Some time ago Microsoft released a free sample - an HTTP server, written completely in .NET and able to host ASP.NET applications. It has been extended and improved by some other company, which now makes it available for download.
Google allow you to install a Java MIDLet (a small Java application for mobile platforms), which gives you access to your GMail account. Current version is
There is an interesting review of the upcoming Windows Server. The OS seems to be full of goodies to simplify daily administration tasks and to improve security. It is nice to see, that PowerShell is finally making it into the OS - Microsoft keep on learning fron Uni
If you tried to install Service Pack 1 for Visual Studio .NET 2005 (aka KB926601), via Microsoft Update or manually, chances are high that the upgrade failed. The reason is that the deployment MSI package is almost 500M large. Before the actual installation process begins, Windows tries to verify the package. In order to do it it needs to load it into a continuous block of memory. Since even modern machines might not have that much memory available, the process fails and causes the upgrade to fail as well. An error, similar to "Error 1718.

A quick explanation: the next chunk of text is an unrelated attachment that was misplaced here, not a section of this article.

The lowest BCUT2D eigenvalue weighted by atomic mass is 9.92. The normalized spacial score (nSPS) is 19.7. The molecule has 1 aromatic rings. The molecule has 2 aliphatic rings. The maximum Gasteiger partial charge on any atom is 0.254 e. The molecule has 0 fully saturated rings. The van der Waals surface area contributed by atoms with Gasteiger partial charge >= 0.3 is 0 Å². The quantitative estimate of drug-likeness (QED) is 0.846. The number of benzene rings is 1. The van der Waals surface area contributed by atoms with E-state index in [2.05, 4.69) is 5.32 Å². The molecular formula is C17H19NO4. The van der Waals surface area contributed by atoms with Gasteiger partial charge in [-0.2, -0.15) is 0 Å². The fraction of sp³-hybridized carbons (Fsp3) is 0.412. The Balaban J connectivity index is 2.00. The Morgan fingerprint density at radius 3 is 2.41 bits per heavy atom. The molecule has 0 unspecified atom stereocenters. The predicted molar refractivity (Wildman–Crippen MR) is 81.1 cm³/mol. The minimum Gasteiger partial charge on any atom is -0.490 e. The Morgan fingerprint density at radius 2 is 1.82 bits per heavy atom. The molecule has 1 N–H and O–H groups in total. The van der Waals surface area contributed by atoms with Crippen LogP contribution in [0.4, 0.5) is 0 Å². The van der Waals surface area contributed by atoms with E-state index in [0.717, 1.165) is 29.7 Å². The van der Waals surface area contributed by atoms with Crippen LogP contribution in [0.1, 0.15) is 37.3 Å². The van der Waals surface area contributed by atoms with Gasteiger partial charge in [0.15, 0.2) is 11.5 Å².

Looking for a way to integrate Subversion with Visual Studio .NET 2005 I came across AnkhSVN - an open source VS.NET plugin which does exactly that.
I was deeply disappointed to discover, that .NET framework 2.0 didn't contain XQuery implementation. Apparently, it was included in one of the earlier beta releases, but then was dropped by Microsoft in favour of the forthcoming LINQ project - some sort of blend between C# and Oracle's Pro*C (probably much prettier than the latter).
Service Pack 2 for Windows Server 2003 has been released. To be honest, I don't understand why the changes required a whole SP - the list is very short and doesn't look all that important. Maybe the release notes are incomplete?
High performance computing in financial and other industries is constantly challenged by growing demand for faster results and larger volumes of data to process. FPGA - specially designed hardware units - through their ability to execute complex tasks in parallel - can substantially increase the throughput of systems and reduce data centre load. For many popular tasks a couple of machines with FPGAs on-board can replace a cluster of 50+ nodes.
So, what is the software that I hate the most? The list could be long, but some applications are internal to places where I worked and are unknown to the rest of the world. From the familiar to an average Internet user things I can mention:
- Picasa - I already wrote about my feelings toward this bastrad child of Google